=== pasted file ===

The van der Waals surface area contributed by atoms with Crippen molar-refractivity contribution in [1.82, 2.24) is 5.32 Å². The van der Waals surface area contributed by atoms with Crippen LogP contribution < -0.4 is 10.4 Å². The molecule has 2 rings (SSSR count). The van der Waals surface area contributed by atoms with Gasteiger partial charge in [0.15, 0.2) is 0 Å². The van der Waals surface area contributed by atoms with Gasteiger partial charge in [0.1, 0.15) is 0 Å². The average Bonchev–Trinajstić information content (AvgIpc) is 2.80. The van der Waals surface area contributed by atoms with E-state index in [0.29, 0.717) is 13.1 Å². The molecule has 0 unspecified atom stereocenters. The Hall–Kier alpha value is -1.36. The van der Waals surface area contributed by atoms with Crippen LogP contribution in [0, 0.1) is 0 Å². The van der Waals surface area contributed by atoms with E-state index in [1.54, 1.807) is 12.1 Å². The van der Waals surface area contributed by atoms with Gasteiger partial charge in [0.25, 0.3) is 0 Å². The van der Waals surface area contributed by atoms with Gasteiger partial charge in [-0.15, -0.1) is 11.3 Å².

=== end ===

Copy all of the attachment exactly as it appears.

The van der Waals surface area contributed by atoms with Crippen molar-refractivity contribution in [1.82, 2.24) is 5.32 Å². The van der Waals surface area contributed by atoms with Crippen LogP contribution < -0.4 is 10.4 Å². The molecule has 2 rings (SSSR count). The van der Waals surface area contributed by atoms with Gasteiger partial charge in [0.15, 0.2) is 0 Å². The van der Waals surface area contributed by atoms with Gasteiger partial charge in [0.1, 0.15) is 0 Å². The average Bonchev–Trinajstić information content (AvgIpc) is 2.80. The van der Waals surface area contributed by atoms with E-state index in [0.29, 0.717) is 13.1 Å². The molecule has 0 unspecified atom stereocenters. The Hall–Kier alpha value is -1.36. The van der Waals surface area contributed by atoms with Crippen LogP contribution in [0, 0.1) is 0 Å². The van der Waals surface area contributed by atoms with E-state index in [1.54, 1.807) is 12.1 Å². The van der Waals surface area contributed by atoms with Gasteiger partial charge in [0.25, 0.3) is 0 Å². The van der Waals surface area contributed by atoms with Gasteiger partial charge in [-0.15, -0.1) is 11.3 Å².